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Let’s get started!

  • Pre heat your oven to 180ºC/350ºF/Gas Mark 4, and grease/line two 6in/15cm cake tins.
  • Beat together the butter and sugar until light and fluffy.

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  • Sift in the self raising flour and baking powder, stir to combine fully.
  • Beat together the eggs, then add the orange rind and juice.

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  • Add to the dry ingredients and beat well until completely blended.
  • Divide the mixture evenly between the two tins, spread flat and bake in the pre heated oven for 30-35 minutes until well risen and golden brown.
  • Turn out onto a cooling rack and leave to cool completely.
  • In a separate bowl beat together the butter and cream cheese until smooth.

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  • Sift in the icing sugar and beat together for around 5 minutes until the icing becomes thick and fluffy.
  • Once the cakes are cool, fill and top with the cream cheese icing then decorate with grated orange zest or a slice of orange.
  • You are all done!

I really like that the orange zest gives this sponge cake tons of citrus flavour, while the juice keeps the cake moist. You could of course substitute the orange for another citrus fruit, but I love the colour orange zest/juice gives to this cake and the icing. The cream cheese icing complimented the cake well, and I would definitely recommend trying it out! Although I decided to make a double layered sponge cake I think this recipe would work well as cupcakes, topped with cream cheese icing and one of my favourite jelly oranges/lemons 🙂

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A Bake in the Life…

A Craft in the Life: Chocolate Orange Fudge

When I was asked to make some chocolate based fudge, one flavour that I really wanted to use was orange. I wanted to ensure the fudge had a good orange flavour so I decided to use an orange extract, however I still wanted to use orange zest so that the fudge would have flecks of orange throughout. I decided to try out a different fudge recipe from my new recipe book – Sweet Things, which used evaporated milk, full cream milk and double cream. I modified the recipe to create a chocolate orange flavour and substituted milk chocolate for dark chocolate as I prefer the taste.

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Chocolate Orange Fudge

You will need:

18oz/500g Caster Sugar

6 fl oz/170ml  Evaporated Milk

4 fl oz/125ml Full Cream Milk

3 fl oz/75ml Double Cream

Pinch of Salt

1 tsp Orange Flavouring/Extract

3½oz/100g Milk/Dark Chocolate

2oz/50g Butter

2 tsp Cocoa Powder

Finely Grated Zest of an Orange

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Let’s get started!

  • Begin by greasing and lining a 17-18cm square/rectangular baking tray with grease proof paper.
  • Combine the caster sugar, evaporated milk, double cream, salt and full cream milk into a large heavy bottomed saucepan over a medium heat to dissolve the sugar.

 

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  • Once the mixture is combined and smooth, bring to the boil (It will rise very quickly, so don’t be concerned but do make sure you are using a large enough pan to prevent spilling over or burning yourself).
  • When boiled, lower the heat and continue to cook stirring frequently with a wooden spoon or heat proof rubber spatula to prevent sticking and burning. Using a thermometer, ensure the mixture reaches 112ºC/233ºF (If you don’t reach this temperature your fudge won’t set properly when you chill it, so it is definitely worth investigating in a sugar thermometer to prevent unset fudge!).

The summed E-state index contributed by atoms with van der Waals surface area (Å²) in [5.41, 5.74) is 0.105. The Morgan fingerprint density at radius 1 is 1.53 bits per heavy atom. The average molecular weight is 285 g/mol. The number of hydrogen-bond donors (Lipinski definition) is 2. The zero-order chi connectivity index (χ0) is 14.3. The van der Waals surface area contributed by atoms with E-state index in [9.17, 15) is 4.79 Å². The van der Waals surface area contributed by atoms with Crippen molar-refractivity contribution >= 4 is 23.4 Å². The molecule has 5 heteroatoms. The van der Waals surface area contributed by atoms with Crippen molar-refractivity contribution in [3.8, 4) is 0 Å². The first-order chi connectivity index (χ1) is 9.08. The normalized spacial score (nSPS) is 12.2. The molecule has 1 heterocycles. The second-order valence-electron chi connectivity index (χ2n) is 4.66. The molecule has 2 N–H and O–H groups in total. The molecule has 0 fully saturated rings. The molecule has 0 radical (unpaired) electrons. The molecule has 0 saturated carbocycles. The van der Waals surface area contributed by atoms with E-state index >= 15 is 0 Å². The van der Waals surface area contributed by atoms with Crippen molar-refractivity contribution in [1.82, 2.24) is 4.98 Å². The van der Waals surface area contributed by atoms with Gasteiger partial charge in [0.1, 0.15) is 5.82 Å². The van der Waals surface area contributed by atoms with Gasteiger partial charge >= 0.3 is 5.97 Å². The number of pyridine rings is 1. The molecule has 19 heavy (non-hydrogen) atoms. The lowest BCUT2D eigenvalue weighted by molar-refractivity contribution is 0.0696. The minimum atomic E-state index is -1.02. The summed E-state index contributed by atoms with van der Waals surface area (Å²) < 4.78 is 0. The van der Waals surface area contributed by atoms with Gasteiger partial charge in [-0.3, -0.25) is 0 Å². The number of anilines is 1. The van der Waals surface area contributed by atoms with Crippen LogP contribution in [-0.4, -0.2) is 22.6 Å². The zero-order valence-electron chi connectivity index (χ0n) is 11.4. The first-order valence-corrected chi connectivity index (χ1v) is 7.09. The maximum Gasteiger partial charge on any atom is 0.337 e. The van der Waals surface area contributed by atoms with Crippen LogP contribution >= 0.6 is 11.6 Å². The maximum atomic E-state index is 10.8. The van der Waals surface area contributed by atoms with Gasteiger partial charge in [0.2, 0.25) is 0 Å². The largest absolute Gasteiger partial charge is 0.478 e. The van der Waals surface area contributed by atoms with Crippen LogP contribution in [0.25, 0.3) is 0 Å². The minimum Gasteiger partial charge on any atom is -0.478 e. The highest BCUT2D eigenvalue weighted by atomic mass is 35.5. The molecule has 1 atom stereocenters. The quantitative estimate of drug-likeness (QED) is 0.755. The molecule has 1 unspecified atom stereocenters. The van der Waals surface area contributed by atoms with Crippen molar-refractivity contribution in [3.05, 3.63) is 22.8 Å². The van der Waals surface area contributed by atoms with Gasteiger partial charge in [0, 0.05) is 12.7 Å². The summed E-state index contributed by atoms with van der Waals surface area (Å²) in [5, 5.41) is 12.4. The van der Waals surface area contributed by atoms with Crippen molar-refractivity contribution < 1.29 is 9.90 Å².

• While the mixture is reaching temperature, chop the chocolate and combine with the orange flavouring/extract, butter and cocoa in a large bowl.

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  • Take the pan of fudge off the heat and add the orange flavouring/extract, butter and cocoa mixture.

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  • Pour the fudge back into the large bowl and allow to cool for 3 minutes.
  • After this time add the orange zest and beat using a wooden spoon or spatula for around 1 minute until the fudge thickens and looses it’s glossy sheen.

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  • Pour the fudge into your prepared baking tray and spread level (Sometimes as the fudge is cooling very quickly you can end up with uneven fudge, just gently tap the tray onto the work surface to even it out before chilling).

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  • Chill the fudge until firm then remove from the tray and cut into pieces (I usually cover my fudge with a tea towel and leave it in the fridge overnight to ensure a good set).

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  • You are all done! 🙂

Compared to the first fudge recipe I used, this recipe is just as easy but does use ingredients which you may need to search out. However if you prefer a softer more creamy fudge this is definitely the recipe for you! The orange extract and zest worked really well together, as I hoped, giving a consistent orange flavour throughout with flashes of orange. I’m glad I used milk chocolate as it complemented the orange well without being too rich.

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I will definitely be using this fudge recipe again, as I would love to try out other recipes from the book, in particular: Chocolate & stem ginger, and maple pecan fudge! The hardest part of making fudge is ensuring that you reach that crucial ‘soft ball’ temperature while making sure not to burn your fudge. This may take a bit of practise, but with a good thermometer and some patience your fudge should be perfect 🙂

A Craft in the Life…